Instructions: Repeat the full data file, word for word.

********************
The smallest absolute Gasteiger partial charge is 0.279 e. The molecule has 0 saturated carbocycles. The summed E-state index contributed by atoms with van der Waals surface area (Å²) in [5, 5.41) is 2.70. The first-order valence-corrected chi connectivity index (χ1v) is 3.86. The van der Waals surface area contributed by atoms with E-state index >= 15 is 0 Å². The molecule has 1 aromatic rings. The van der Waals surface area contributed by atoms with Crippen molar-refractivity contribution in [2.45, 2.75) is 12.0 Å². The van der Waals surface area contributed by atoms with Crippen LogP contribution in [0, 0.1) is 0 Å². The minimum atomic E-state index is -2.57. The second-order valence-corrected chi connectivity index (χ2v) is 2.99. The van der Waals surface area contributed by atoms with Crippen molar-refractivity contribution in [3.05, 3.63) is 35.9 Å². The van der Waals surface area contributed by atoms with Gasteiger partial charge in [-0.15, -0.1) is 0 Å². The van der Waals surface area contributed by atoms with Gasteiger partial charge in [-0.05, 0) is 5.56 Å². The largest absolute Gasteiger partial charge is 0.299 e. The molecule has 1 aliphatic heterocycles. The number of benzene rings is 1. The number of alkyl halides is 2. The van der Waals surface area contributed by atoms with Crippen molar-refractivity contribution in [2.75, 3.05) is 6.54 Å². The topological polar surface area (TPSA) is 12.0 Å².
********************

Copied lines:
The smallest absolute Gasteiger partial charge is 0.279 e. The molecule has 0 saturated carbocycles. The summed E-state index contributed by atoms with van der Waals surface area (Å²) in [5, 5.41) is 2.70. The first-order valence-corrected chi connectivity index (χ1v) is 3.86. The van der Waals surface area contributed by atoms with E-state index >= 15 is 0 Å². The molecule has 1 aromatic rings. The van der Waals surface area contributed by atoms with Crippen molar-refractivity contribution in [2.45, 2.75) is 12.0 Å². The van der Waals surface area contributed by atoms with Crippen LogP contribution in [0, 0.1) is 0 Å². The minimum atomic E-state index is -2.57. The second-order valence-corrected chi connectivity index (χ2v) is 2.99. The van der Waals surface area contributed by atoms with Crippen molar-refractivity contribution in [3.05, 3.63) is 35.9 Å². The van der Waals surface area contributed by atoms with Gasteiger partial charge in [-0.15, -0.1) is 0 Å². The van der Waals surface area contributed by atoms with Gasteiger partial charge in [-0.05, 0) is 5.56 Å². The largest absolute Gasteiger partial charge is 0.299 e. The molecule has 1 aliphatic heterocycles. The number of benzene rings is 1. The number of alkyl halides is 2. The van der Waals surface area contributed by atoms with Crippen molar-refractivity contribution in [2.75, 3.05) is 6.54 Å². The topological polar surface area (TPSA) is 12.0 Å².